I do think householders are entitled to protect themselves and their families – but as the Chairman of The Criminal Bar Association said – the law seems to do that just fine at present.

    Police and CPS do, I am advised, look at these cases fairly closely.

    I think the trial judge here got it right. Hussain was not ‘courageoeus’. he behaved like a vigilante – and he must, sadly perhaps in the circumstances, pay that price for allowing the protective urge to give way to the ‘vengeance’ urge.

    It may be that many would have behaved in this way – but the wider principle that self defence (including family or friends) and ‘meting out punishment’ must be separated is important.

  5. hen even the evening standard thinks the right to murder burglars is a bit much you know it has to be a grand tory plan! this is the next government, chaps. i always think that whatever harm a labour government does the country is dwarfed by its crime in allowing those bastards back in next time.

  6. I find it hard to comment on the Hussain case because the facts don’t seem to be reported very well. The linked article in The Times says that Hussain chased the intruders down the street, whereas The Telegraph says the intruders were cornered in Hussain’s neighbours’ front garden. The Times says that Salem was hit by a cricket bat so hard that the bat broke into three pieces – I find this extremely hard to believe. Have you ever tried to break a piece of wood, let alone a cricket bat by striking something with it? And if it did break, how would it break in three pieces? Neighbours saw several men beating Salem, it is reported, however the newspapers only report the sentencing of Hussain and his brother. Were these other men sentenced? How do we know who inflicted the injuries on Salem?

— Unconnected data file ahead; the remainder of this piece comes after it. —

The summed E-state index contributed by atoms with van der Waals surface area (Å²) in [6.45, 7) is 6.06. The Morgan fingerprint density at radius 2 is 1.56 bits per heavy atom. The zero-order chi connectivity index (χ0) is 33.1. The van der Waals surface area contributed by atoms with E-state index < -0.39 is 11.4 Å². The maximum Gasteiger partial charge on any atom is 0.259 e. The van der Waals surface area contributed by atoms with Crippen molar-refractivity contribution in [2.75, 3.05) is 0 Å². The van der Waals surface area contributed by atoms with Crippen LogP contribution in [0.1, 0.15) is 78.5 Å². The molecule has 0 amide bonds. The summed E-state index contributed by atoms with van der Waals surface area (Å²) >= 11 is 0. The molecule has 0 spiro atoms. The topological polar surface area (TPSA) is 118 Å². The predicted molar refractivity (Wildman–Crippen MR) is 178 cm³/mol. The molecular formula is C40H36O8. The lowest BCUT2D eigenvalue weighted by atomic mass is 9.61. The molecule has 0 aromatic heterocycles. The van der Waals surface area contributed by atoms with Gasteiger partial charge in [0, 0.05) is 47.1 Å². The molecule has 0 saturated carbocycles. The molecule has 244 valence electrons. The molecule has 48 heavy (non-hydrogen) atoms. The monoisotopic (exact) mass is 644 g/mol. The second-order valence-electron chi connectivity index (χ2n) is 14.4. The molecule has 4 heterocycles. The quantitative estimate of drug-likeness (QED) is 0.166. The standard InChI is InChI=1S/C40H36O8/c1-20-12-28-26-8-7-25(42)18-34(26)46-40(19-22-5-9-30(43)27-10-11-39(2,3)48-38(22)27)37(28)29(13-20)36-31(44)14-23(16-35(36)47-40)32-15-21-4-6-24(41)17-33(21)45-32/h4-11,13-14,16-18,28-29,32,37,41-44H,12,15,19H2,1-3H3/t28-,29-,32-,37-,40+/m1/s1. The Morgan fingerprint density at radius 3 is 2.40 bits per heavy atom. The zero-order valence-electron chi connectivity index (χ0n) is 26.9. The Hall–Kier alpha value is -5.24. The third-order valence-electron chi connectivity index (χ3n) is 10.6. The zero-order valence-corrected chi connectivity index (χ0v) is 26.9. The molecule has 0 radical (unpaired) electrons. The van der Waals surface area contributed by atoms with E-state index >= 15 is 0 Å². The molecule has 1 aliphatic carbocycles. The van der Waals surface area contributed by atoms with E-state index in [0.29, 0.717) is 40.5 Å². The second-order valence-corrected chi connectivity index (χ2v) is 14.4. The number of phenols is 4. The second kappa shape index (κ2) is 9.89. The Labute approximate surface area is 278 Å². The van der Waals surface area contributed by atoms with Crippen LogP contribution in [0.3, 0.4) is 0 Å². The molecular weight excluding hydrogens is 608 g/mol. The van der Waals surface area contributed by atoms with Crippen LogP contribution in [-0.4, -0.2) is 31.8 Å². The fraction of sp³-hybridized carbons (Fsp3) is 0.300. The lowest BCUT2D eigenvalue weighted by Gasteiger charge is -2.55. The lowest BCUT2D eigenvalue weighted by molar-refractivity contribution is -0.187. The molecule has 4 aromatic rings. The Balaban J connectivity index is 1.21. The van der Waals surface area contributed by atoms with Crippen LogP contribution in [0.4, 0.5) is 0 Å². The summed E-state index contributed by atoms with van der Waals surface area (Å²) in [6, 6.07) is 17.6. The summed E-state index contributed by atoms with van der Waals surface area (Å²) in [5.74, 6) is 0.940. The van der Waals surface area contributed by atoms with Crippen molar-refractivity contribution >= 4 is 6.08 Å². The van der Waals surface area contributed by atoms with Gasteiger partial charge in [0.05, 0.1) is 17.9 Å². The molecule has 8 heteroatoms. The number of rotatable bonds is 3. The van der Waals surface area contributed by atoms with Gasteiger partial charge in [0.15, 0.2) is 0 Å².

All in all the reporting of this case leaves much to be desired.

  7. Charonqc – despite the erratic reporting I think it seems that the Hussain’s actions were not to avoid an immediate threat.

    However there is a difference between revenge and acting wrongly in the heat of the moment. According to reports, Hussain’s family had been threatened with death, Hussain had been beaten and Hussain had just escaped. He would have been hyped and pumped full of adrenalin and would not have been acting rationally when he caught Salem. Taking disproportionate action in such a situation, though still wrong, is understandable.

    Reading between the lines, I think the reason that Hussain’s sentence was custodial and not suspended was because he did not express any regret at his actions. Had he said that he knew what he did was wrong, but that he was acting irrationally and in the heat of the moment he probably would have got a suspended sentence.

    I certainly don’t believe that there is any cause to change the law. Nor do I believe there is any reason to further restrict the discretion of judges – indeed I think they have too many restrictions on their discretion already.

  8. Trying to obviously flare up some passionate heat from the voters who think that Labour are not tough enough on crime.

    In any event any force which isn’t “grossly disproportionate” is certainly even more vague than “reasonable force”..

    Shooting someone in the back, or beating them with a cricket back would surely come under “grossly disproportionate” and if this new definition was laid down in statute it would only lead to more complex directions to the jury, more confusion and more cost..

    Stuart